Ward H. Thompson

Primary office:
3189B ISB (CDS1)


Academic Degrees

  • B.S., 1991, Oklahoma State University
  • Ph.D., 1996, University of California, Berkeley
  • Postdoctoral Fellow, 1997-2000, University of Colorado


  • Professeur Invité à L'Ecole Normale Supérieure, 2009
  • William T. Kemper Fellowship for Teaching Excellence, 2008-2009
  • National Science Foundation Graduate Fellowship, 1991-1994
  • Barry M. Goldwater Scholarship, 1989-1991

Areas of Specialization

Theoretical Chemical Dynamics in Liquids, Clusters, and Nanostructured Materials

Research Interests

Theoretical Physical Chemistry, reaction dynamics, quantum mechanical effects, energy transfer, proton transfer, spectroscopy, solvation effects, nanostructured materials.

Our research focuses on the development and application of theoretical methods for describing reaction dynamics, energy transfer, and spectroscopy in condensed phase systems.The emphasis is on understanding at a molecular level the fundamental behavior of interesting chemical systems and phenomena.The goal of our work is to develop accurate theoretical and computational approaches that can be feasibly applied to complex chemical problems including reactions in liquids and nanostructured environments. Some of the specific problems we are addressing are outlined below.

Thompson Research

Reactions and Spectroscopy in Nanostructured Porous Materials. Nanometer-sized cavities and pores can now be routinely generated in sol-gels, supramolecular assemblies, reverse micelles, zeolites, and even proteins, giving strong impetus to improving our understanding of chemistry in confined solvents.These cavities and pores can serve as nanoscale reaction vessels in which a chemical reaction takes place in the small pool of solvent allowed in the restricted space.One ultimate goal is to control the chemistry occurring in these systems by manipulating the properties of the confining framework as well as the species present. However, there is currently little understanding about how these properties affect chemical reactivity.

We are addressing this issue using theoretical and computational approaches, within which the cavity/pore properties can be readily varied and the changes in reactivity directly examined. We are studying the energetics and dynamics of spectroscopy and chemical reactions in solvents confined within nanoscale frameworks using both simple models and atomistic models of silica pores (a snapshot of ethylene glycol confined in a hydrophilic silica pore is shown at right). The fundamental question we are addressing is How does a reaction occur differently in a confined solvent than in a bulk solvent? Charge transfer processes are typically strongly coupled to the solvent and are therefore dramatically affected by the limited number of solvent molecules, geometric constraints, and surface hydrophilicity/hydrophobicity. Thus, we are investigating proton transfer reactions, charge transfer spectra, and isomerization reactions. By understanding how reactivity is connected to the pore characteristics, these studies will assist in the development of design principles for microporous and mesoporous catalysts.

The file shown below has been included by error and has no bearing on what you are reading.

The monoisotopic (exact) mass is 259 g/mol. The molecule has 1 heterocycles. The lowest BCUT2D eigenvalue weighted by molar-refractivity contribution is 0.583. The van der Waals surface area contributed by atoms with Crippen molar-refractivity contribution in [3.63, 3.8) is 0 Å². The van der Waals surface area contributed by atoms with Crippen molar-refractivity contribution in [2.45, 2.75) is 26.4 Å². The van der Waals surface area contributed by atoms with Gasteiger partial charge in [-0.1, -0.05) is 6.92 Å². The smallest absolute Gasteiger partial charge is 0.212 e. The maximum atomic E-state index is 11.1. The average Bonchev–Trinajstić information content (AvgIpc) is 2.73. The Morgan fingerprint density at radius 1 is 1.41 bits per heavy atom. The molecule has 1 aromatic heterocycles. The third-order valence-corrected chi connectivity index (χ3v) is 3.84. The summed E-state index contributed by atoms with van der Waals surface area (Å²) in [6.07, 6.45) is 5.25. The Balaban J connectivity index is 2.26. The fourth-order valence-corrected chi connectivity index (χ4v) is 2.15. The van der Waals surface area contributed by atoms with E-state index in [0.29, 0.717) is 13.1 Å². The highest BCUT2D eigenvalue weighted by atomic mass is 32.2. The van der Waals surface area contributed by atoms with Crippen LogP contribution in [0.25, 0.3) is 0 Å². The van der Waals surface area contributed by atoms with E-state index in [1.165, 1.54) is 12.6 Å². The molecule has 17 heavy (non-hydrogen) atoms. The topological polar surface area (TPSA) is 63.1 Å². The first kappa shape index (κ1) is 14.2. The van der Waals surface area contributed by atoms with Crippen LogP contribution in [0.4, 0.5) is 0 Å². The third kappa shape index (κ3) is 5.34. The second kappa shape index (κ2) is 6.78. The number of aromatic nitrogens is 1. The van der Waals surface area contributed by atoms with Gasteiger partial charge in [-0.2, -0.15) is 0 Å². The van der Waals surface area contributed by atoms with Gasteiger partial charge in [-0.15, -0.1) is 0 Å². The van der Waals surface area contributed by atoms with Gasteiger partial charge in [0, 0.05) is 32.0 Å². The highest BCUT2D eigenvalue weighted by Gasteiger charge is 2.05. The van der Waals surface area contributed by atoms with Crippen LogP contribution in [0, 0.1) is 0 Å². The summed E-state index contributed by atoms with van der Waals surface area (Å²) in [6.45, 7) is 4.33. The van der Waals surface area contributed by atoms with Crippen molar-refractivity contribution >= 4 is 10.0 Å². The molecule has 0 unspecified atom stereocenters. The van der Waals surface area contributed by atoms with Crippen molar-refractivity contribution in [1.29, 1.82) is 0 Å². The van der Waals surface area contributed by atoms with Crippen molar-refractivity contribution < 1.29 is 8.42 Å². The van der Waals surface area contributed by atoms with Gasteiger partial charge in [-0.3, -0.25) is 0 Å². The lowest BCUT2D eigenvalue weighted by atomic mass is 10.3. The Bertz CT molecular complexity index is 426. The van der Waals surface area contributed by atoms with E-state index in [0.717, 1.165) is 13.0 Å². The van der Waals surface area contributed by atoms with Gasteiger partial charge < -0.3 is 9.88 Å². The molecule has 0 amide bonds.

Chemical Dynamics in Bulk Liquids. We are also investigating the properties of bulk liquids, particularly the dynamics relevant to chemical reactivity, e.g., reorientation. A key issue, however, is how the dynamics can be probed. Thus, we are examining how different molecular-level interactions and motions affect the spectra of a system. The focus is on vibrational spectra (both linear and nonlinear), which is commonly used as a probe of a chromophore's environment and interpreted accordingly. We are working on testing and refining these approaches for interpreting spectra.

Selected publications

Damien Laage and Ward H. Thompson, “Reorientation Dynamics of Nanoconfined Water:  Power-Law Decay, Hydrogen-Bond Jumps, and Test of a Two-State Model,” J. Chem. Phys. 136, 044513 (2012).

Anthony A. Vartia, Katie R. Mitchell-Koch, Guillaume Stirnemann, Damien Laage, and Ward H. Thompson, “On the Reorientation and Hydrogen-Bond Dynamics of Alcohols” J. Phys. Chem. B 115, 12173-12178 (2011).

Ward H. Thompson, ``Solvation Dynamics and Proton Transfer in Nanoconfined Liquids,” Annu. Rev. Phys. Chem. 62, 599-619 (2011).

Christine M. Morales and Ward H. Thompson, "Simulations of Infrared Spectra of Nanoconfined Liquids: Acetonitrile Confined in Nanoscale, Hydrophilic Silica Pores," J.Phys. Chem. A 113, 1922-1933 (2009).

Katie R. Mitchell-Koch and Ward H. Thompson, “How Important is Entropy in Determining the Position-Dependent Free Energy of a Solute in a Nanoconfined Solvent?” J. Phys. Chem. C 111, 11991-12001 (2007).

Brian B. Laird and Ward H. Thompson, “On the Connection between Gaussian Statistics and Excited-State Linear Response for Time- Dependent Fluorescence,” J. Chem. Phys. 126, 211104 (2007).

Tolga S. Gulmen and Ward H. Thompson, “Testing a Two-State Model of Nanoconfined Solvents: The Conformational Equilibrium of Ethylene Glycol in Amorphous Silica Pores,” Langmuir 22, 10919 (2006).

Ward H. Thompson, “Simulations of Time-Dependent Fluorescence in Nano-Confined Solvents,” J. Chem. Phys.120 , 8125-8133 (2004).

Ward H. Thompson, “A General Method for Implementing Vibrationally Adiabatic Mixed Quantum-Classical Simulations,” J. Chem. Phys. 118 , 1059-1067 (2003).

Complete List of Publications
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Chemistry department receives more than $8.5 million in research grants annually
14 chemistry faculty members have NSF CAREER Awards
Longest-running chemistry Research Experience for Undergraduates in the nation
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